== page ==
Remember that I tested this lens on extended loan from a friend. Would I buy one myself? Certainly not for the $300-400 that they fetch on eBay. I only paid $40 for my Super-Tak 50/1.4, and it spanks this 55/1.2 in both sharpness and convenience. There's no way I'd pay an additional $300 for a half stop of aperture with worse image quality. Then again, simply owning an f/1.2 lens will probably win you the respect and admiration of some of your photographer friends, so if that's your goal, this lens may be a decent option -- especially if you've got a Nikon body. If you have the flexibility that a Canon EOS, Four Thirds, or mirrorless body affords, I'm told you can get better results from either the Minolta Rokkor-X 58/1.2 or the Canon FL 55/1.2 lenses than you'll get with this Nikkor-S.C 55/1.2. The Canon sells for about $100 less; the Minolta for $100 more.
"Nikkor 55mm f/1.2 AI" group on Flickr. It's open to all versions of the 55/1.2, not just the later AI mount.
Below are a couple more resources for this lens that you may find interesting:
An excruciatingly detailed, in-depth history of this lens by Nico Van Dijk can be found at mir.com.my. There's also a similar page on that same site.
Another review of this same lens can be found on Tony Correa's blog.
Serial numbers and production dates for all Nikon lenses can be tracked at PhotoSynthesis. Lens specifications can also be found there.
The FredMiranda.com forums are also a good resource for info on all sorts of lenses. Here's three threads that discuss this 55/1.2:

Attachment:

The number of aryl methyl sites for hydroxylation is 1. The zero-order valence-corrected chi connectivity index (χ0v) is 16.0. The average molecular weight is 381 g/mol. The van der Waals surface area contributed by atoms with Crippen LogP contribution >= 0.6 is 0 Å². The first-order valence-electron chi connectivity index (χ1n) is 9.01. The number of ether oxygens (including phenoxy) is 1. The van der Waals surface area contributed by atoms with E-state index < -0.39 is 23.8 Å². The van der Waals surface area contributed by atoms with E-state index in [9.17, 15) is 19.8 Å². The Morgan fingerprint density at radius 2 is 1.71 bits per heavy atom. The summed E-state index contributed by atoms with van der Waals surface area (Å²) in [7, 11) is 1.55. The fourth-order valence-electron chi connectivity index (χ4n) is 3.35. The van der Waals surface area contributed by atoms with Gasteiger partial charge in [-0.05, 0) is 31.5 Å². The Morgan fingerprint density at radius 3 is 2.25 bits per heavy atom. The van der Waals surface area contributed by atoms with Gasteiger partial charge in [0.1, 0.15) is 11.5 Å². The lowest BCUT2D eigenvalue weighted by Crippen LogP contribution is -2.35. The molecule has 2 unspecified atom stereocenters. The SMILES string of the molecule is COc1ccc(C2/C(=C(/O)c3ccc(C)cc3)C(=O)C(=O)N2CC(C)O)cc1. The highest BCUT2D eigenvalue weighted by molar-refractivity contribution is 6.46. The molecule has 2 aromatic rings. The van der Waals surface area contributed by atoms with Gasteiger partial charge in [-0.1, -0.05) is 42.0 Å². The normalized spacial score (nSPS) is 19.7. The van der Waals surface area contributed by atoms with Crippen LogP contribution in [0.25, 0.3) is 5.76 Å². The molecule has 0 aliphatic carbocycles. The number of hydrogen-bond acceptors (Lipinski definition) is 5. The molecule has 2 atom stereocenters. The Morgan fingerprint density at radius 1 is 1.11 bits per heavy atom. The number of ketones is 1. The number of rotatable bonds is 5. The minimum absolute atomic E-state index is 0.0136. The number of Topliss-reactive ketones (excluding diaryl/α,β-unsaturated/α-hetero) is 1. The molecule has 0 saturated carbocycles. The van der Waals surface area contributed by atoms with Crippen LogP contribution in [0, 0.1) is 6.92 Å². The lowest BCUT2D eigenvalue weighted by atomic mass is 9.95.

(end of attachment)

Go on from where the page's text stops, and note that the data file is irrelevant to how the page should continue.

This post is part of my "old glass" series, wherein I elaborate on the various manual focus lenses that I've grown to love. You can read an introduction to the subject in an earlier post. Previously, I've covered the SMC & Super-Takumar 50/1.4 mentioned above, my Tamron 90/2.5 macro, and my Yashica 75-150/4 zoom.
If you've got any comments or suggestions, please speak up in the comments section below. I always love to hear from my readers.
It's always tricky to judge on a lens when you only have the chance to use ONE pre-owned copy. My Nikkor-SC 1.2/55 is a pretty good lens and perfectly usable from f/2.0 in. Wide open it produces that special "lightness" that I want in a superfast lens.ReplyDelete
Thanks for sharing! That's very true. However, several of the reports of this lens that I read online reported sub-par sharpness until you reached the smaller apertures, so I know I'm not the only one. There was definitely some variation in image quality from one copy to another. I tried to represent the most common opinion here.Delete
I have this lens, planning to use it on my 5D classic. I have an adapter with af-confirm chip but I am not able to move it from f1.2ReplyDelete
even dismounted, rotating the ring of the apertures it does not move from wide open.
I am pretty sure I am missing something stupid....
can you give me a tip?
I see two possible problems. Solving either requires you to disassemble the lens.Delete
It could be that your aperture blades are very oily, to the point where they're stuck in the open position. You can read another PRI article to learn how to clean the blades on a Micro-Nikkor 55/2.8 lens, which should be similar.
There's a spring inside that constantly tries to pull the aperture shut (toward smaller apertures / bigger numbers). The aperture dial limits how far the aperture can close.
The little lever on the back of the mount pushes against that spring to open the aperture up when focusing. On a Nikon body, when the shutter is tripped, that lever is released, and the aperture closes down while the photo is made.
If this spring is broken or disconnected, there will be nothing to close down the aperture regardless of what position the ring is in. You're going to have to disassemble the lens and see what's wrong with that spring. If you're lucky, it's just disconnected. If you're unlucky, it's broken. If you're very unlucky, it's missing.
In the latter two cases, I'd recommend checking with a hobby store to see if they know where you can find a replacement spring of approximately the correct size. Since you'll be using the lens manually, it's not the end of the world if it's not quite the right size, as long as it does the job and doesn't get in the way of other mechanisms.
Good luck! Please report back once you've figured out what the problem is.
thank you very much, I will!Delete